A Hawaiian who helped a California family of seven survive last week’s wildfires, leading them out to sea and cheering them on as they floated together for two hours, has expressed relief to learn that the family was well and survived the ordeal without significant injury.
Jubee Bedoya of Lahaina said he was running towards the ocean when he saw the parents and their five children from Fresno.
“As the fire got closer, there was a family – a couple from California,” Bedoya said, speaking to NBC News 4.
“They had five children.
“The father gave me the two-year-old child, and from the moment he gave him to me, I had this son in my arms, hanging around my neck for about two hours. Two to three hours in the water. And it was crazy.
Jubee Bedoya, from Lahaina, described in heartbreaking detail how he helped save a family of seven from wildfires in Hawaii
Bedoya is seen floating in the sea with the baby boy clinging to his neck
The parents and their five children have survived their ordeal and are now at home in Fresno
Stunning footage shows the eight people floating in the ocean, clinging to a piece of plywood that had blown through the water, as flames ripped through the shore.
“So the mom didn’t want to come in,” Bedoya said. “The husband caught her.
All eight were eventually rescued from the ocean by the Coast Guard.
The family have returned to California and are not yet ready to speak publicly about the horrors of their experience, but Dao Phonxaylinkham, the husband’s sister, thanked Bedoya for saving them.
The husband told his sister it was terrifying and they felt “helpless”.
But, he added, “You can’t watch them die that way.”
Bedoya, a permanent resident of Lahaina who has now lost his home, told Phonxaylinkham he was incredibly relieved to hear they had survived.
“I’m so happy to hear that they got away with it,” Bedoya told him.
‘Your little nephew – he clung so tight to my neck. He was so terrified. I’m so happy they came out alive.
Phonxaylinkham said the little boy told him that Bedoya had saved him.
“He remembered it, you know,” she said. “I asked who helped you. I said did you feel safe? And he replied: yes, strong like my father.
Bedoya told her, “Give them my love, tell them I’m so glad they’re safe and back home.”
The death toll on Wednesday had risen to 110, but Maui residents were trying to salvage some semblance of normalcy.
Dozens of people clung to the Lahaina shoreline as wildfires tore through the town last week
An aerial view of Lahaina shows the scale of destruction caused by the wildfires in Hawaii
Smoke still rises from Lahaina on Friday
Members of the Hawaiian National Guard are seen combing the devastated city on Friday
Public schools began the process of reopening and traffic resumed on a main road in a sign of recovery.
At least three schools spared from the flames in Lahaina, where entire neighborhoods were burned to the ground, were still being assessed after sustaining wind damage, the Department of Education’s superintendent said. Hawaii, Keith Hayashi.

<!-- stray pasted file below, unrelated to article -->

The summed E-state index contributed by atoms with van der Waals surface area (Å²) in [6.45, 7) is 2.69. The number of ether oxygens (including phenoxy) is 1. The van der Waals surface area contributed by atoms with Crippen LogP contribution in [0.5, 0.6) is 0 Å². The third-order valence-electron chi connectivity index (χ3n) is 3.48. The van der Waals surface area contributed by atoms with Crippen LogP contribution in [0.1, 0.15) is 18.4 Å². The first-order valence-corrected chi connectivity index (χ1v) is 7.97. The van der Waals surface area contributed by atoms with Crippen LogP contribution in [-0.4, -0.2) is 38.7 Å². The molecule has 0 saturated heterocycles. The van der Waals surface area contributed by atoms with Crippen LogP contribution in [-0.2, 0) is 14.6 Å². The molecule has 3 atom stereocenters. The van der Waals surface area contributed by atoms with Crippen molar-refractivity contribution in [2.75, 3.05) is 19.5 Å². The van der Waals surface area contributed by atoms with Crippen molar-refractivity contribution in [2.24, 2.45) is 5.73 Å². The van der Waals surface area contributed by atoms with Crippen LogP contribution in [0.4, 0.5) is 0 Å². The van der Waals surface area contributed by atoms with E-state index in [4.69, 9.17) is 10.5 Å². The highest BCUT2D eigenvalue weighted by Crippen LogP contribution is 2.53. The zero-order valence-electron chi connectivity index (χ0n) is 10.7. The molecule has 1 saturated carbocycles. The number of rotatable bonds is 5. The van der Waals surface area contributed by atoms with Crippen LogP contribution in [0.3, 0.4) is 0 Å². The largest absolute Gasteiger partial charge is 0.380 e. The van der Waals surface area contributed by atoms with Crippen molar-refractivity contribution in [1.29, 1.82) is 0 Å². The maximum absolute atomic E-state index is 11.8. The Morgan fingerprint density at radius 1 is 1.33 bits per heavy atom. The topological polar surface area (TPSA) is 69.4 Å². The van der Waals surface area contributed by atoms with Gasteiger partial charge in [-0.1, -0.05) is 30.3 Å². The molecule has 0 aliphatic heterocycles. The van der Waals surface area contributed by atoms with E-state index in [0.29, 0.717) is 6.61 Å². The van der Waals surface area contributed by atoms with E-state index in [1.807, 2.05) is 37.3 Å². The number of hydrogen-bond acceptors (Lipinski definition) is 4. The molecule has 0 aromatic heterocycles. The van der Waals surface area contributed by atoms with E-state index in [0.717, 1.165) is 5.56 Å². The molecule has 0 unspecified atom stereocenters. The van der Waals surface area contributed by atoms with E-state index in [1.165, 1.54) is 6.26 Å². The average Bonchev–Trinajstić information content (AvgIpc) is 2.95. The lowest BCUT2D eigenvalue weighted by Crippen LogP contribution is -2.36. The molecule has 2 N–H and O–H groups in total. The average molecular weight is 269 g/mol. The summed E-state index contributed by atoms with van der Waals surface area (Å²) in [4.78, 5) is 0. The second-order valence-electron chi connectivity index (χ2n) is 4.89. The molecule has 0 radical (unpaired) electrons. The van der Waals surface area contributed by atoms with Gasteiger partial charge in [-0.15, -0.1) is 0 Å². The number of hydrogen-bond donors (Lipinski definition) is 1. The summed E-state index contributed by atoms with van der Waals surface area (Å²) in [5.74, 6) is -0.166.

“There is still a lot of work to do, but overall the campuses and classrooms are structurally sound, which is encouraging,” Hayashi said in a video update.
“We know the recovery effort is still in its early stages and we continue to mourn the many lives lost.”
Elsewhere, teams cleaned up ash and debris in schools and tested air and water quality.
Displaced students who enroll at these campuses can access services such as meals and counseling, Hayashi said.
The Department of Education also offers counseling for students, family members, and staff.
The cause of the fire remains unknown, but a lawsuit has been filed against Hawaiian Electric for their inability to shut off power in dry conditions and hurricane tailwinds.
The head of the island’s emergency agency, meanwhile, said he had “no regrets” that sirens did not sound to warn people of the rushing flames.
Maui Emergency Management Agency administrator Herman Andaya defended not sounding sirens during the fire.
“We were worried that people had gone mauka,” he said, using the Hawaiian directional term which can mean up the mountains or inland.
“If that were the case, they would have gone into the fire.”
There are no sirens in the mountains, where the fire was spreading downstream.
Smoke rises near Lahaina as wildfires sparked by high winds destroy much of historic Lahaina
The historic Waiola Church Hall in Lahaina and the nearby Lahaina Hongwanji Mission are engulfed in flames along Wainee Street on Tuesday, August 8, 2023
Burned out cars are seen after the fires tore through parts of Maui
Hawaii has created what it claims is the world’s largest outdoor warning siren system after a 1946 tsunami who killed more than 150.
Andaya said they are primarily for tsunami warning and have never been used for forest fires.
The Maui Siren System website states that they can be used to alert in the event of a fire.
Beyond the decision not to use sirens, state and local officials have faced public criticism over the lack of water available to fight the blaze and a chaotic evacuation that saw many people trapped in their vehicles on a blocked road as flames swept over them.
The Federal Emergency Management Agency has opened its first disaster recovery center on Maui, “an important first step” to help residents get information about assistance, FEMA Administrator Deanne Criswell said. .
They can also go there for updates on help requests.
Criswell said she would accompany President Joe Biden on his visit on Monday to assess the damage and “bring hope.”